Saturday, September 11, 2010

Product Review: EnviroKids' Organic Koala Crisp cereal

I loved Rice Krispies and Cocoa Crunch cereals as a kid. As an adult, I have become concerned about the preservatives (and other undesirable ingredients, such as corn syrup) that randomly appear where they don't need to be ... such as in my cereal and wanted something that would be a good substitute.

A few years ago, I went through a phase where I did nearly all of my grocery shopping at either Whole Foods Market or Better Health Market. I was trying an elimination diet to see if gluten bothered me, so I was on a mission to find a cereal which didn't include it.

I bought a couple of other cereals with it. The buckwheat flakes weren't a notable success (although they did taste better when I put raisins in the bowl, too). The puffed rice needed serious sugar and milk to be edible. But EnviroKidz Koala Crisp Cereal by Nature's Path Foods was full of chocolaty goodness.
On the website, it's listed as being "Made with love and ...It's a little too good; actually, it's hard to eat just one serving. This fact led to my first major cereal mix in conjunction with the unsweetened puffed rice. (Try it with 2/3 Koala Crisp and 1/3 puffed rice and your choice of milk or milk substitute.)

Organic brown rice flour, organic evaporated cane juice, organic cocoa, natural chocolate flavor, sea salt, organic molasses.

Product Review: Jelly Belly® 100-calorie packs

I was delighted to hear that earlier this year Jelly Belly® had entered into the 100-calorie pack war. I learned to love them when my best friend, whose husband was stationed at Great Lakes with the Navy at the time, worked fro the factory in Chicago.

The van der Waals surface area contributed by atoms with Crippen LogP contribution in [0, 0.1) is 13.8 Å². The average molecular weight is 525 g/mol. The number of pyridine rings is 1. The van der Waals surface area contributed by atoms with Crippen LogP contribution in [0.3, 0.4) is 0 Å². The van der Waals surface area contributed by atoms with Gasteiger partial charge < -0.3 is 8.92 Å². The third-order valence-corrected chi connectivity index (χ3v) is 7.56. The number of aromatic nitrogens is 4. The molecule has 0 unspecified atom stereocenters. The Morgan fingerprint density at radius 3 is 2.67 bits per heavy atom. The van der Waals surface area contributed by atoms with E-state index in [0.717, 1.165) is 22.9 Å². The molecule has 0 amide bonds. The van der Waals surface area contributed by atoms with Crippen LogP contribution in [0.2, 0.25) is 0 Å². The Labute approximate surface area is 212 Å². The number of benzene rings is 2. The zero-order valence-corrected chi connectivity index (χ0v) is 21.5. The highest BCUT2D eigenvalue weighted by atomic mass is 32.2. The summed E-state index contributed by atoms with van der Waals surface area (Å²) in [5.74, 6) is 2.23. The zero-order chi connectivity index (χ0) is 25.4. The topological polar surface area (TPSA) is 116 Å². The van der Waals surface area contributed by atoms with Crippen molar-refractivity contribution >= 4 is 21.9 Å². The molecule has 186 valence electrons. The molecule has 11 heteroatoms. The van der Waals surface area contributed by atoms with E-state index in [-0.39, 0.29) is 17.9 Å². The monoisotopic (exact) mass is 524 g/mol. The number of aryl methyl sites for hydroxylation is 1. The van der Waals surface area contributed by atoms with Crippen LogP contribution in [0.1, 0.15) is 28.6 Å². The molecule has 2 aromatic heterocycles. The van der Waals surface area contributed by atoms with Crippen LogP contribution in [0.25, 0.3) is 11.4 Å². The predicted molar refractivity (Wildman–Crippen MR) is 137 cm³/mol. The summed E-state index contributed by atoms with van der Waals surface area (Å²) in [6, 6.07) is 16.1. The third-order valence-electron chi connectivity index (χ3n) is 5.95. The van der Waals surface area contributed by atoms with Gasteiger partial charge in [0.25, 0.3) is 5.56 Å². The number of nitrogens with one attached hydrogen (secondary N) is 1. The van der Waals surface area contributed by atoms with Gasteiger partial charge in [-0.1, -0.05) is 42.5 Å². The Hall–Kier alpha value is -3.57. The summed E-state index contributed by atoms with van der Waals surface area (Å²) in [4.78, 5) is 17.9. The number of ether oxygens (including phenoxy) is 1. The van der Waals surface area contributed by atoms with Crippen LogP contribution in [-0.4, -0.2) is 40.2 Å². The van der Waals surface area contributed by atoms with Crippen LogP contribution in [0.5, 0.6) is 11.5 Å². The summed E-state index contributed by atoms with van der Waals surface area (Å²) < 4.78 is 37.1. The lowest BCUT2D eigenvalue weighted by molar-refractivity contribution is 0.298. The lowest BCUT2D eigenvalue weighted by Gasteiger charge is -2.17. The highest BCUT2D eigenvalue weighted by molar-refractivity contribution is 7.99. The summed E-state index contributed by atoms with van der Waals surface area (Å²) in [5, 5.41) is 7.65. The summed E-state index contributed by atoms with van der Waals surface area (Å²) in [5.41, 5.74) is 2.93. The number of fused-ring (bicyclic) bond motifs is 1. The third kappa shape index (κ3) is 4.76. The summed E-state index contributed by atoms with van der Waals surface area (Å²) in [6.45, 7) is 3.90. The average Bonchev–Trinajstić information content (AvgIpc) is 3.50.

Even the sugar-free kind taste better than the same old jelly beans in a bag that get scattered through Easter baskets. I was less enthused to hear that some of them had caffeine in them. (I do not need caffeine in my jelly beans, personally.)

Limiting the amount of jelly beans is a great idea, but I think that 100-calorie packs, are, in general, incredibly overpriced.

If you can't find the 100-calorie Jelly Belly® packs, which I understand were being sold singly, why not get one of the larger containers of them or bulk Jelly Belly® beans (available in a number of places, including bulk food sections of various markets)? Put enough different kinds in your bulk bag to be interesting. Wash and dry your hands well when you get home, and put enough jelly beans to be equal to the 100-calorie mark (or 2 Weight Watcher Points). If using the bulk jar, put the packs back into it.

For those people who are all about convenience, and won't bother with that idea, these 100-calorie packs or the small boxes you sometimes see are fine; whatever works for you!

Product Review: Breakstone's Reduced-Fat Sour Cream

Originally, I was going to review Breakstone's Fat-Free Sour Cream, but I took another look at the label on Kraft's website to be sure I could recommend it. I found corn syrup listed in the ingredients, and went to a tastier alternative in the same product line.